Since the crisp autumn day when I read Scott McCloud, I’ve been hooked on using visuals in rhetoric and professional communication. From my first multimodal publication in Kairos to my comics-infused dissertation, visuals fuel my research. Visual literacy manifests my research passion: to present the complex in the most accessible fashion. This desire can be found in all my current research, which I divide into:
- Comics and visual literacy pedagogy
- Visual analysis
- Overlooked rhetoric
Comics and Visual Literacy Pedagogy
My dissertation looks at comics as a mode of introducing students to visual literacy by having them both read and create comics. Relying on progymnasmata—an ancient rhetorical practice dedicated to presenting the complex in a step-by-step, accessible fashion—I teach students to create visuals as arguments and technical instructions. A spinoff theme is challenging the alphabetic text’s inherited superiority to the visual verbal. These themes appear in many of my past conference presentations.
I also focus on designing research through visual means. I am in the process of creating a simplified comics version of my dissertation for Digital Humanities Quarterly. It will be part of the first peer-reviewed journals entirely about comics and entirely composed in comics. Similarly, I published a digital media piece in Karios entitled “Words Are the Ultimate Abstraction: Towards Using Scott McCloud to Teach Visual Rhetoric” in 2008. The topic related Scott McCloud’s visual approach with Geoffrey Sirc’s happenings scholarship as a method of approaching visual rhetoric through underground means.
Visual analysis of non-fiction comics and digital data representation forms another scholarship core. I collaborated with Tim Elliot to discuss the highest-selling comic book of all time’s failure to create collectable status in a book chapter titled “Sexy Art, Speculative Commerce, and the X-Men #1 Launch Extravaganza.” It is part of the compilation Ages of X-Men edited by Joseph Darowski and will be published by McFarland in 2014. I’m equally interested in all visual data presentation, such as David McCandless’ work in infographics or the interactive online documentary styles such as Pine Point Revisited by Paul Shoebridge and Michael Simons. I have also presented at various conferences on these themes. All of these visual approaches to professional communication and rhetoric will continue to show up in my research.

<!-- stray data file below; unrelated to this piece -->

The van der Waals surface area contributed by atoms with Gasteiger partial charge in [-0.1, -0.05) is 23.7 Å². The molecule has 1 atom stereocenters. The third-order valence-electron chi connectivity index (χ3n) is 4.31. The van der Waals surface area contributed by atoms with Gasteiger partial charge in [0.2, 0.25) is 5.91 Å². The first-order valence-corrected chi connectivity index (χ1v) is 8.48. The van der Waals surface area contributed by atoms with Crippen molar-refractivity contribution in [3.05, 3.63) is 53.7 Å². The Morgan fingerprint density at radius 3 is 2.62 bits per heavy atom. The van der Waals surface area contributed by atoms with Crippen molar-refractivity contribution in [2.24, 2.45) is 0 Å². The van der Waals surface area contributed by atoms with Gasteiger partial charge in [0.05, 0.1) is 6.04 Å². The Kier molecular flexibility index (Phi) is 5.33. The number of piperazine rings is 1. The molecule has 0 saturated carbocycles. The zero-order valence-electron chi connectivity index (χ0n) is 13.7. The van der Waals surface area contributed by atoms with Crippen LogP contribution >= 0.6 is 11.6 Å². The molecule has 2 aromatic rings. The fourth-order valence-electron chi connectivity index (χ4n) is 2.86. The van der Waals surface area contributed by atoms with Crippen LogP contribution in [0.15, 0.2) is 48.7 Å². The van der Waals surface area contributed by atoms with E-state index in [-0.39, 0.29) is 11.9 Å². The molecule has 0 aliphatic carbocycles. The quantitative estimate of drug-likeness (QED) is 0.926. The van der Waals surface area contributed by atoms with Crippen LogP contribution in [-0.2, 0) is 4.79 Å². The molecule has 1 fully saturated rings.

One of the most fascinating things of rhetoric to me is the canonization of some rhetors and those forgotten to history. I analyze less-represented public figures in the rhetorical cannon, such as Tecumseh, about whom I’ve written papers and presented on at National Association of Native American Studies Conference. I hope to expand my discussion of Tecumseh to argue for a wider acceptance of his rhetorical exigency in future work as well as and other American Indian rhetoric.
I also focus on practical applications of overlooked rhetoric in professional communication. Copywriting has often been under the domain of marketing departments, yet studying it in professional communication courses could broaden students’ opportunities in the marketplace. Considering overlooked pedagogical tools frequents my research as well.